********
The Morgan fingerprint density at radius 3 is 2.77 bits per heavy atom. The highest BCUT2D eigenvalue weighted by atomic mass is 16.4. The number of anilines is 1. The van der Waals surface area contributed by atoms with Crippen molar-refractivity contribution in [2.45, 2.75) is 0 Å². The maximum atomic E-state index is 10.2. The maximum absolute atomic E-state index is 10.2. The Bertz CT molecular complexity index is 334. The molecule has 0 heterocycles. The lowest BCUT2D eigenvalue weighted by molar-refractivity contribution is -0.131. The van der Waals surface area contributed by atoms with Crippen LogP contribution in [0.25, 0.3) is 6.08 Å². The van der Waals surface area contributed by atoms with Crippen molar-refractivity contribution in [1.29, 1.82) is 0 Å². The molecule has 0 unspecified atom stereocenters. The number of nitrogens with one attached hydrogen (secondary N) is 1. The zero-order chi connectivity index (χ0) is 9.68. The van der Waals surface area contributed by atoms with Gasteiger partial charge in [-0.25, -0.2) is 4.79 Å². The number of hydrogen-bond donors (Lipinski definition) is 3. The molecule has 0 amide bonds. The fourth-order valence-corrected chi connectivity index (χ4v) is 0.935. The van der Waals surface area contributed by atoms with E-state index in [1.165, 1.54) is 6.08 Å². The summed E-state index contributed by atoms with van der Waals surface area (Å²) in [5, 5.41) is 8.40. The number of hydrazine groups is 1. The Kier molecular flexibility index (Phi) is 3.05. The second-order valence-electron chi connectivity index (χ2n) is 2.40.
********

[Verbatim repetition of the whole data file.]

The Morgan fingerprint density at radius 3 is 2.77 bits per heavy atom. The highest BCUT2D eigenvalue weighted by atomic mass is 16.4. The number of anilines is 1. The van der Waals surface area contributed by atoms with Crippen molar-refractivity contribution in [2.45, 2.75) is 0 Å². The maximum atomic E-state index is 10.2. The maximum absolute atomic E-state index is 10.2. The Bertz CT molecular complexity index is 334. The molecule has 0 heterocycles. The lowest BCUT2D eigenvalue weighted by molar-refractivity contribution is -0.131. The van der Waals surface area contributed by atoms with Crippen LogP contribution in [0.25, 0.3) is 6.08 Å². The van der Waals surface area contributed by atoms with Crippen molar-refractivity contribution in [1.29, 1.82) is 0 Å². The molecule has 0 unspecified atom stereocenters. The number of nitrogens with one attached hydrogen (secondary N) is 1. The zero-order chi connectivity index (χ0) is 9.68. The van der Waals surface area contributed by atoms with Gasteiger partial charge in [-0.25, -0.2) is 4.79 Å². The number of hydrogen-bond donors (Lipinski definition) is 3. The molecule has 0 amide bonds. The fourth-order valence-corrected chi connectivity index (χ4v) is 0.935. The van der Waals surface area contributed by atoms with E-state index in [1.165, 1.54) is 6.08 Å². The summed E-state index contributed by atoms with van der Waals surface area (Å²) in [5, 5.41) is 8.40. The number of hydrazine groups is 1. The Kier molecular flexibility index (Phi) is 3.05. The second-order valence-electron chi connectivity index (χ2n) is 2.40.